Being a Middle Easterner during current world events begs you to be schizophrenic.

Torn between the questions of identity: to whom, to what and where do I belong to? Tradition & religion: is this halal or haram? Is it virtuous or shameful? Also, the magnetically charming pull of being a ‘Global Youth’ in a ‘Global Village’ – which the aura of the first two questions cast with the judgmental label of ‘A Consumerist Materialist’.

The current war on Gaza is just one of many tribulations of schizophrenia for Middle Eastern youth. For this time, it coincides with the FIFA World Cup, where teams including Germany, Italy, France, Spain, and Latin America engage the multitudes of loyal young Arab supporters, enticing their emotions to a level that reaches fanaticism amongst some. Under the aforementioned questions, guilt spreads among the team supporters for watching the matches. Ironically, supporting Algeria against their beloved German team eases this.

As Gazans are being slaughtered, half-time match break conversations are infused with: “So, what’s new on Facebook about Gaza?” Or, with: “Did you see how far the rockets of the resistance are reaching this time?” Social Media campaigns and debates erupt from arguments for and against topics like boycotting the FIFA World Cup and replace watching the matches with prolonged ‘Taraweeh’ prayers at the mosque. Some Imams have modified its time to fit between the World Cup match schedules to attract worshippers, even before the war started as the least effort in support of our brethren in Gaza.

I cannot see a better schizophrenia inducing or manifesting environment.

During the 2010 FIFA World Cup, a German friend of mine was visiting Jordan. He was stunned at how many young Jordanians stood up at the entrance of the German team, singing the German national anthem (in German), along with him and the team members. Another crowd did the same for the Spanish team, all in the middle of Amman. His face showed unspoken bewilderment. Another friend who was accompanying us was more vocal and commented: “I wonder if the German kings who fought tooth and nail against the Ottomans and the Arabs over the centuries would have ever dreamed of such a moment.” This situation and many others such as what’s going on nowadays helped me understand that the problem is not in cheering for a football team or in being a fan of this or that, but the problem lies deep within. An identity crisis of immeasurable depth is shaking our youth, inflicting schizophrenic behaviour within them in the face of the regional crises in Gaza, Syria, Iraq, etc.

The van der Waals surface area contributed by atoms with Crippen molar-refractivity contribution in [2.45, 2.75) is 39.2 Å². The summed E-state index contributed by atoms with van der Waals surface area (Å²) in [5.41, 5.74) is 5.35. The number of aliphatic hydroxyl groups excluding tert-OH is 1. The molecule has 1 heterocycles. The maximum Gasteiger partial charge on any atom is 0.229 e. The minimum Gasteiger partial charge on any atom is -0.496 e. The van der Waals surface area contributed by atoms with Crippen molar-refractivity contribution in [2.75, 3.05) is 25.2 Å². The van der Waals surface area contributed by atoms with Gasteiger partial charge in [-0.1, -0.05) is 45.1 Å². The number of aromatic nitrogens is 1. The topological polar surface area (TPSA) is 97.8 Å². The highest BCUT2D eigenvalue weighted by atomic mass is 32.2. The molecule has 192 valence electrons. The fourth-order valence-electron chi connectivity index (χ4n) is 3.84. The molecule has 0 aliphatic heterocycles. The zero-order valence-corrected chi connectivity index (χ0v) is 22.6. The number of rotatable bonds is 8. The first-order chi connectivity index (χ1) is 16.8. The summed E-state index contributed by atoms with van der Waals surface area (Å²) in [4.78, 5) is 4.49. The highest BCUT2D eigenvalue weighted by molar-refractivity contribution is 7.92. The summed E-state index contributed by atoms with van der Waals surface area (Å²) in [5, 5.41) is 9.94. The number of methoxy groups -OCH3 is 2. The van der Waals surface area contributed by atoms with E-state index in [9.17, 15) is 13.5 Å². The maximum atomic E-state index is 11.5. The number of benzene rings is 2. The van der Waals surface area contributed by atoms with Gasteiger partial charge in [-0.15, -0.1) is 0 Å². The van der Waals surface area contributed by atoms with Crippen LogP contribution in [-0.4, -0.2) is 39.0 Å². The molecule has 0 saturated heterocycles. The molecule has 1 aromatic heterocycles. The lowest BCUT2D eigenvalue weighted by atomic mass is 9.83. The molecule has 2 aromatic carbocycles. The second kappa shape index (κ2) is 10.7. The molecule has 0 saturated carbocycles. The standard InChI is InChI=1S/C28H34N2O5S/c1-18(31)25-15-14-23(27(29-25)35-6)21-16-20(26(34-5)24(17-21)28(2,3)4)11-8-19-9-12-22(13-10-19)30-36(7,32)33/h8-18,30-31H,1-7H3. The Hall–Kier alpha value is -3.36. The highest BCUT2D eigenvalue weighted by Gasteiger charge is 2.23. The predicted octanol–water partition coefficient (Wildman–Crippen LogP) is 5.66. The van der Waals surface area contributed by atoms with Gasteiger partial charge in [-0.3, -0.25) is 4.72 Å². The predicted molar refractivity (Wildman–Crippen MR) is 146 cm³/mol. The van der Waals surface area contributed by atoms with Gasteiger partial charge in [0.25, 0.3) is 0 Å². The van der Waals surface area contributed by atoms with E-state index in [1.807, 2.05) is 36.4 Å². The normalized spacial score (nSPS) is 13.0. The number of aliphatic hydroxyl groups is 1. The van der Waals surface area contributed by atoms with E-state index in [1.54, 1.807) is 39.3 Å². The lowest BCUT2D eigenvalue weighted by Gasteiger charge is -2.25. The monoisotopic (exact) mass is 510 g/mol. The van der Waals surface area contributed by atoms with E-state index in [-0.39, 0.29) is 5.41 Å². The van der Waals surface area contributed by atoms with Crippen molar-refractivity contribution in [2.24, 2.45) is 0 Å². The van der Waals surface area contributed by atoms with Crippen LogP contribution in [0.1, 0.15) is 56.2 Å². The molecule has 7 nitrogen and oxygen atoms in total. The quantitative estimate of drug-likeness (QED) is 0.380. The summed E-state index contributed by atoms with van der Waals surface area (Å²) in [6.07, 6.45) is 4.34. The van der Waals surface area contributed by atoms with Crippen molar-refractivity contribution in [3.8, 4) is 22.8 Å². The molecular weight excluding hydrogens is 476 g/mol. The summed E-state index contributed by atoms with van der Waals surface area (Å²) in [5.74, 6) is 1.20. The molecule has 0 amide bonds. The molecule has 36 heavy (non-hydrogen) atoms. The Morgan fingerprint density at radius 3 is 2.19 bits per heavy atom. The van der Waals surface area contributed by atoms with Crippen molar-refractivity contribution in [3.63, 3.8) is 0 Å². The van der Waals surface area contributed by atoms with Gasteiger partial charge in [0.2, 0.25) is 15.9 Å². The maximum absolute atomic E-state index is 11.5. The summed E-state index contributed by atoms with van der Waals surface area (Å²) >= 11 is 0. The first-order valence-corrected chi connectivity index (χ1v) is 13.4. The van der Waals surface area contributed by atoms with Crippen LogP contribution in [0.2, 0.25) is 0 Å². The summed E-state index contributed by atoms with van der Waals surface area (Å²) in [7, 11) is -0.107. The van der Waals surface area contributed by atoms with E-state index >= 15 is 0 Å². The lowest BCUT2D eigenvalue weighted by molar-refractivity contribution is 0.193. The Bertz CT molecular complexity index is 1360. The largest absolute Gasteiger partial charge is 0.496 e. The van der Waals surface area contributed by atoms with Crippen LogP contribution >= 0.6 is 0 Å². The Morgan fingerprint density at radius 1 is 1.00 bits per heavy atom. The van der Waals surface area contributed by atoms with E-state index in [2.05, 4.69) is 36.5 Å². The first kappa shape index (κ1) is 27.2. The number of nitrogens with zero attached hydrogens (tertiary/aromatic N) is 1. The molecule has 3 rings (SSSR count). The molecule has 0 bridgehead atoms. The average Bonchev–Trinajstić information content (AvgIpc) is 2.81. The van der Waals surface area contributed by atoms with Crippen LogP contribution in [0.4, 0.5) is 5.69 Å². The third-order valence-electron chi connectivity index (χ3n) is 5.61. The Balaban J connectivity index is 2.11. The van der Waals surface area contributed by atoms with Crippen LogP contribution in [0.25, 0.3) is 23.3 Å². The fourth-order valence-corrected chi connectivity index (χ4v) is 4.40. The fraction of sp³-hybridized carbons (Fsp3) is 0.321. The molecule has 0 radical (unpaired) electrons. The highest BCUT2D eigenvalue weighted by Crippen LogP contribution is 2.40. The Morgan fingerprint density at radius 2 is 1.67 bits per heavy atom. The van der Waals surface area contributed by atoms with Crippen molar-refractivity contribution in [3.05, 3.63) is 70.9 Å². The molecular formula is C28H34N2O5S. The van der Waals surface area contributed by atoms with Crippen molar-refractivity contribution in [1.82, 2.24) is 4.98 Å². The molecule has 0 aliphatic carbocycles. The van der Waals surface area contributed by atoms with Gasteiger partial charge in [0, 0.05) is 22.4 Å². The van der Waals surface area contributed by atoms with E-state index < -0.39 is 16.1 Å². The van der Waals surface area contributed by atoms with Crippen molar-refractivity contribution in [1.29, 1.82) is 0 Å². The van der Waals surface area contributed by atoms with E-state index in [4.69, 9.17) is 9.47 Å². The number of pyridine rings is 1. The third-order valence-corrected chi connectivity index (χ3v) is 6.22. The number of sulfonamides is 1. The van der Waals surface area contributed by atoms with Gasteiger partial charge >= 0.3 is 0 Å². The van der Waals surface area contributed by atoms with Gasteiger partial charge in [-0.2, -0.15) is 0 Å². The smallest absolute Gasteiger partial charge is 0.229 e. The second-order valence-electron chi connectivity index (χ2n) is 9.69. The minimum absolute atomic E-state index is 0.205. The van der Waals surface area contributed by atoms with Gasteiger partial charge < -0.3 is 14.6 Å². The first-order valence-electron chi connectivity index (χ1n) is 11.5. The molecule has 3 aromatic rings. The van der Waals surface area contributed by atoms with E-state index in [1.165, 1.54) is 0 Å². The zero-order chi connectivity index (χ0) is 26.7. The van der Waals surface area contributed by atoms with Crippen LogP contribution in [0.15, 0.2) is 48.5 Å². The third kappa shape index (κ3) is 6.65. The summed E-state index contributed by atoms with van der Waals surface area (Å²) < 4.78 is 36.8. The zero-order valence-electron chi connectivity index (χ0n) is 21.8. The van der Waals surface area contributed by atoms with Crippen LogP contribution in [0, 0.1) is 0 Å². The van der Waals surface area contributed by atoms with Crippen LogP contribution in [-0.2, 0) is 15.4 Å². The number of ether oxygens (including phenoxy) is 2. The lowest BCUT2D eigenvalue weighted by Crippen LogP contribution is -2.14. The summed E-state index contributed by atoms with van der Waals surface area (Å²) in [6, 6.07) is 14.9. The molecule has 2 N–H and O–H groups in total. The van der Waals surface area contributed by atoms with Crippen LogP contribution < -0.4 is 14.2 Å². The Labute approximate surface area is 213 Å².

World Cup and World War2

As Social Media (the battlefield of our helpless Middle Eastern youth) is filled with boycott campaigns and black-and-white judgmental attitude between friends, bloggers, independent journalists and public figures, the half-time chats ease the weight of guilt one may feel while watching the matches. They cannot help but sit and consider questions such as:

How do we bring back our Arab and Muslim identity to a level that allows a street demonstration for Gaza to involve more than one hundred protestors, while the big World Cup screens that have been erected in every Café in Amman attract thousands to cheer for non-regional teams?

Why are our youth finding more comfort in a ten-minute half-time chat about Gaza than in a Taraweeh prayer at the mosque dedicated to our brethren as the least means to support them?

And finally, “where is the balance between living a so-called normal life under the global human ideals and the Muslim/Arab ideals in committing oneself to the ongoing struggles and the amount of active supportive work it demands?

We can all point fingers in blame towards governments, imperialists, preachers and scholars uncontrolled over-zealous youth, but until we manage to address the root problem of identity, this schizophrenic manifestation would create a ripple effect that may rattle our communities with more problems and weakness. For that, the aforementioned entities are responsible – some more than others, to bringing back a strong identity that creates a firm sense of identity among the youth, allowing them to actively engage in confronting the challenges of the region as well as being a part of the global youth that works towards a decent livelihood.

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